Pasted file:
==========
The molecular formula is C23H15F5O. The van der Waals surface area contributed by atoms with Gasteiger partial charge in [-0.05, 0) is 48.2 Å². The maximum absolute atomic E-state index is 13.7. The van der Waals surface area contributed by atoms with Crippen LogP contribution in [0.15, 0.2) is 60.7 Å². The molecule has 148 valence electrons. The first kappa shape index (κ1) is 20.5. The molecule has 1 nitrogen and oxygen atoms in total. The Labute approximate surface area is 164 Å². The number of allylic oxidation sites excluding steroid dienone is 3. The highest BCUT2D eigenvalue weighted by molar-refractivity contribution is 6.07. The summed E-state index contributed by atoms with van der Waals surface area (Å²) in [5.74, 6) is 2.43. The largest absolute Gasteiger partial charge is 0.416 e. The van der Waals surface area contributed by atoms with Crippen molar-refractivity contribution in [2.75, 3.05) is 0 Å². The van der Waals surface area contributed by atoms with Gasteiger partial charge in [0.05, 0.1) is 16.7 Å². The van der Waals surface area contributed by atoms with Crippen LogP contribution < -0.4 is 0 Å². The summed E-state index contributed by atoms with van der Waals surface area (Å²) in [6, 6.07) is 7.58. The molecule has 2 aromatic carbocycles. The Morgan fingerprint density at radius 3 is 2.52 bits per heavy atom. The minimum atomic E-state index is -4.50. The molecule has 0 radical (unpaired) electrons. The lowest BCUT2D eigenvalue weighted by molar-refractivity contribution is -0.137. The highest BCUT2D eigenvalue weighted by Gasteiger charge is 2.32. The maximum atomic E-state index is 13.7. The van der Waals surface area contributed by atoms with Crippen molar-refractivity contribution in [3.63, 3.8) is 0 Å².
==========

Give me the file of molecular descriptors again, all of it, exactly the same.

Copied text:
The molecular formula is C23H15F5O. The van der Waals surface area contributed by atoms with Gasteiger partial charge in [-0.05, 0) is 48.2 Å². The maximum absolute atomic E-state index is 13.7. The van der Waals surface area contributed by atoms with Crippen LogP contribution in [0.15, 0.2) is 60.7 Å². The molecule has 148 valence electrons. The first kappa shape index (κ1) is 20.5. The molecule has 1 nitrogen and oxygen atoms in total. The Labute approximate surface area is 164 Å². The number of allylic oxidation sites excluding steroid dienone is 3. The highest BCUT2D eigenvalue weighted by molar-refractivity contribution is 6.07. The summed E-state index contributed by atoms with van der Waals surface area (Å²) in [5.74, 6) is 2.43. The largest absolute Gasteiger partial charge is 0.416 e. The van der Waals surface area contributed by atoms with Crippen molar-refractivity contribution in [2.75, 3.05) is 0 Å². The van der Waals surface area contributed by atoms with Gasteiger partial charge in [0.05, 0.1) is 16.7 Å². The van der Waals surface area contributed by atoms with Crippen LogP contribution < -0.4 is 0 Å². The summed E-state index contributed by atoms with van der Waals surface area (Å²) in [6, 6.07) is 7.58. The molecule has 2 aromatic carbocycles. The Morgan fingerprint density at radius 3 is 2.52 bits per heavy atom. The minimum atomic E-state index is -4.50. The molecule has 0 radical (unpaired) electrons. The lowest BCUT2D eigenvalue weighted by molar-refractivity contribution is -0.137. The highest BCUT2D eigenvalue weighted by Gasteiger charge is 2.32. The maximum atomic E-state index is 13.7. The van der Waals surface area contributed by atoms with Crippen molar-refractivity contribution in [3.63, 3.8) is 0 Å².